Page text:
These developments were made in close cooperation with HAL robotics who provided the base soft and help in the development of the interface. In practice, the squeleton of the convoyor is made of MDF cut with CNC, the clamps of 3D printed PLA and globally with a lot of do-it-yourself…

The system was designed to machine about 4m lath in 3 minutes and it reached the expected performance during the pre-series! However the large humidity or wet content of the timber in the final batch made the laths softer and more brittle, so that the production rate had to be reduced and the convoyor adapted on the fly.

Pre-fabrication of the grid

The structure of the pavilion consist of a double layer grid spanning approximately 10m by 12m when it is laid flat on the ground. The raw material for the grid being a batch of 3m laths with a cross section of 12x48mm, it was necessary to break it down into 13 “square” modulii. The layout of the modulii was thought, so that the connections between the two directions of the grid (later called the nodes) is insured inside the modulii and that the connections between modulii (later called gusset) happen along the laths and allow to accomodate for the relative elongation of the upper layer.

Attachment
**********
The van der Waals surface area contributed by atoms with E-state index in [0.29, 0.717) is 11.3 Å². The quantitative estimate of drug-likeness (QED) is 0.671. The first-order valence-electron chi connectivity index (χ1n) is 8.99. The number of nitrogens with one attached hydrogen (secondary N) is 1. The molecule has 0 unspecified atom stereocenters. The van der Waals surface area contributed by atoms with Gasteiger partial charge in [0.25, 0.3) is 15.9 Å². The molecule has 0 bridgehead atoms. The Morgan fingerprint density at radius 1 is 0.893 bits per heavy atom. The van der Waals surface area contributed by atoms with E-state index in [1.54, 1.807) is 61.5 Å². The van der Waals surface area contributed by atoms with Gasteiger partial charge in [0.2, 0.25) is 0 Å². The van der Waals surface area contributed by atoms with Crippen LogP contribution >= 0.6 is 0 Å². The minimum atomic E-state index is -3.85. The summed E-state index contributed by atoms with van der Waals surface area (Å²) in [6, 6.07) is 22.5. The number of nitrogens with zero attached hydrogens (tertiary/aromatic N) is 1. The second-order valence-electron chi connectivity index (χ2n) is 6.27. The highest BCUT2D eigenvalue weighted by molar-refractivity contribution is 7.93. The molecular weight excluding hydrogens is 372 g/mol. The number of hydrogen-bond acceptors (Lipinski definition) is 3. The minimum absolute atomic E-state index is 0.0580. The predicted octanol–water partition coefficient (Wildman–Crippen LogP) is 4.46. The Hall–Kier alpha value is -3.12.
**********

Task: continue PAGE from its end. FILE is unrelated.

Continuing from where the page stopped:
The material was tested by four points bending tests according to European standard and an average limit stress of 51MPa was measured. Considering a safety factor of 3, we could determine an allowable level of curvature around 1.6m for the laths, limit that was used to adjust the final form. Furthermore bending tests were conducted to evaluate the performance of different shear connections between layers. These screw connections were checked with European standard using Würth design guide. The chosen system was designed considering its actual capacity and the actual shear forces in the member (but it would not pass the standard verification). It is made of two shear blocks between two nodes which are screwed under the upper layer, pending forming of the grid and screwing on the bottom layer once the final form is reached.

Supports and fundations